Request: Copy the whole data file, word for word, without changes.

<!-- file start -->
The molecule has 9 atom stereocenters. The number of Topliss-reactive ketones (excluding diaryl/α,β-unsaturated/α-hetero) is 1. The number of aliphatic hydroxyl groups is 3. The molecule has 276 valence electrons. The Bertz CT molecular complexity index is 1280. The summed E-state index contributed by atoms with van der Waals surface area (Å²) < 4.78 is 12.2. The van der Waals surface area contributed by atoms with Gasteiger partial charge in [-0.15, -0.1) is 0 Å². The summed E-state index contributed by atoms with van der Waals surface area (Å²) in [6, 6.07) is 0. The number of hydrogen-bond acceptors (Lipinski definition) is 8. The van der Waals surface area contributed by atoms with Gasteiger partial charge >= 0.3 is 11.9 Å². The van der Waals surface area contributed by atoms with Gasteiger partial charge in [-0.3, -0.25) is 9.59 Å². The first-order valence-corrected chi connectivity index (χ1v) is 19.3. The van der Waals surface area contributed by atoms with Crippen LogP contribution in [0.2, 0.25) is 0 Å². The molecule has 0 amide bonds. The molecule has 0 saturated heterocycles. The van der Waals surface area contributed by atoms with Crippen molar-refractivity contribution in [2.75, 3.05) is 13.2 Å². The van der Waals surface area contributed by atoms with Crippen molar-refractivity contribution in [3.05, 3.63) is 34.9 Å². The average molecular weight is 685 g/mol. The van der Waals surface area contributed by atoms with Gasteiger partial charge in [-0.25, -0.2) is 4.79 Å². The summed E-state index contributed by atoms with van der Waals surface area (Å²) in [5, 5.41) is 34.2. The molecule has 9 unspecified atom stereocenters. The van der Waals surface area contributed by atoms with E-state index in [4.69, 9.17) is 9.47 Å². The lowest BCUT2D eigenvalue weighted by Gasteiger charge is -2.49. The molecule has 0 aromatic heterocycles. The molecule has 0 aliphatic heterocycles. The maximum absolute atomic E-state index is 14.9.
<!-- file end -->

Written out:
The molecule has 9 atom stereocenters. The number of Topliss-reactive ketones (excluding diaryl/α,β-unsaturated/α-hetero) is 1. The number of aliphatic hydroxyl groups is 3. The molecule has 276 valence electrons. The Bertz CT molecular complexity index is 1280. The summed E-state index contributed by atoms with van der Waals surface area (Å²) < 4.78 is 12.2. The van der Waals surface area contributed by atoms with Gasteiger partial charge in [-0.15, -0.1) is 0 Å². The summed E-state index contributed by atoms with van der Waals surface area (Å²) in [6, 6.07) is 0. The number of hydrogen-bond acceptors (Lipinski definition) is 8. The van der Waals surface area contributed by atoms with Gasteiger partial charge >= 0.3 is 11.9 Å². The van der Waals surface area contributed by atoms with Gasteiger partial charge in [-0.3, -0.25) is 9.59 Å². The first-order valence-corrected chi connectivity index (χ1v) is 19.3. The van der Waals surface area contributed by atoms with Crippen LogP contribution in [0.2, 0.25) is 0 Å². The molecule has 0 amide bonds. The molecule has 0 saturated heterocycles. The van der Waals surface area contributed by atoms with Crippen molar-refractivity contribution in [2.75, 3.05) is 13.2 Å². The van der Waals surface area contributed by atoms with Crippen molar-refractivity contribution in [3.05, 3.63) is 34.9 Å². The average molecular weight is 685 g/mol. The van der Waals surface area contributed by atoms with Gasteiger partial charge in [-0.25, -0.2) is 4.79 Å². The summed E-state index contributed by atoms with van der Waals surface area (Å²) in [5, 5.41) is 34.2. The molecule has 9 unspecified atom stereocenters. The van der Waals surface area contributed by atoms with E-state index in [4.69, 9.17) is 9.47 Å². The lowest BCUT2D eigenvalue weighted by Gasteiger charge is -2.49. The molecule has 0 aromatic heterocycles. The molecule has 0 aliphatic heterocycles. The maximum absolute atomic E-state index is 14.9.